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    The government is working with planning professionals to establish how planning departments will be judged to be poorly performing under controversial new reform measures.

    The Department for Communities and Local Government (DCLG) is understood to be talking to senior council planners to help define what qualifies as poor performance in the speed and quality of decisions.

    It follows communities secretary Eric Pickles' announcement last month that the government intends to legislate to allow the Planning Inspectorate (PINS) to decide applications if an English council has “a track record of consistently poor performance” on decision-making.

    The DCLG has yet to make clear how it intends to judge whether council planning teams are consistently poorly performing.

    The Royal Town Planning Institute said the speed of a judgement can depend on “a huge range of local factors as well as resourcing”.

    Planning Officers Society president Malcolm Sharp said the report shows that most councils are doing a good job and the society would support the few that appear to have problems.

    He added that it is important to use a planning performance agreement (PPA) where possible for major applications, which involves setting a clear timetable to process schemes outside normal time targets.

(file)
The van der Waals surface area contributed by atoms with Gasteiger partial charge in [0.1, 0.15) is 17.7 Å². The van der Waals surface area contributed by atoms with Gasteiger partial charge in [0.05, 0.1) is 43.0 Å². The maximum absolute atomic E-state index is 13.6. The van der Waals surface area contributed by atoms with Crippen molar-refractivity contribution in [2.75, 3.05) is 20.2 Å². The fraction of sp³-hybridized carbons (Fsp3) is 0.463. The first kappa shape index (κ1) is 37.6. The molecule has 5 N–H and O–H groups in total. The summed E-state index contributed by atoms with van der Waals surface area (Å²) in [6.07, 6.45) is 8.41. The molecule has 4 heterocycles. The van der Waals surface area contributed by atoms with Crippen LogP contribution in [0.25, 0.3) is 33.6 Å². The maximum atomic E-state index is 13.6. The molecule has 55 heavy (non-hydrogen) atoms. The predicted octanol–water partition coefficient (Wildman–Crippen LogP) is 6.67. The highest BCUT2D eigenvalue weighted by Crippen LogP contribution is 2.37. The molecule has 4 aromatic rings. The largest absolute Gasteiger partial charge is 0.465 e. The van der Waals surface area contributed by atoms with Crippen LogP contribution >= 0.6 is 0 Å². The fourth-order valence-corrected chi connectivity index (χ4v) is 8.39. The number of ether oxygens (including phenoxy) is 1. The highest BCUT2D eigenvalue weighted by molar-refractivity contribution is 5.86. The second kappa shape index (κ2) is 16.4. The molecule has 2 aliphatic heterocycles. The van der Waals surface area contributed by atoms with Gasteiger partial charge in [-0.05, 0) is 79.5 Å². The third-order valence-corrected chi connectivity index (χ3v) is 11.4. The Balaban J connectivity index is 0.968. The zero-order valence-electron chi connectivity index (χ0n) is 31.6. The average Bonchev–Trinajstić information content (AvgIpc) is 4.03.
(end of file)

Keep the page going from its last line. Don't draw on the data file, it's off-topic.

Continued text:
British Property Federation senior policy officer Ghislaine Trehearne said the government needs to give PPAs more strength:

          “At present, they are not legally enforceable and are therefore toothless in the face of any disagreements.”

    In his ministerial statement on the reforms, Pickles said that the government will work with the Local Government Association to increase the use of PPAs.

    A DCLG spokesman said:

          “This report is part of a package of measures both to highlight the best and worst performing councils in the country, and to work with the worst to help raise their game.

          We will publish more information about the planning guarantee in due course.”

    The report is available via Planning

    Source: Planning




    October 05, 2012 by Support Solutions Categories: Government And Reforms

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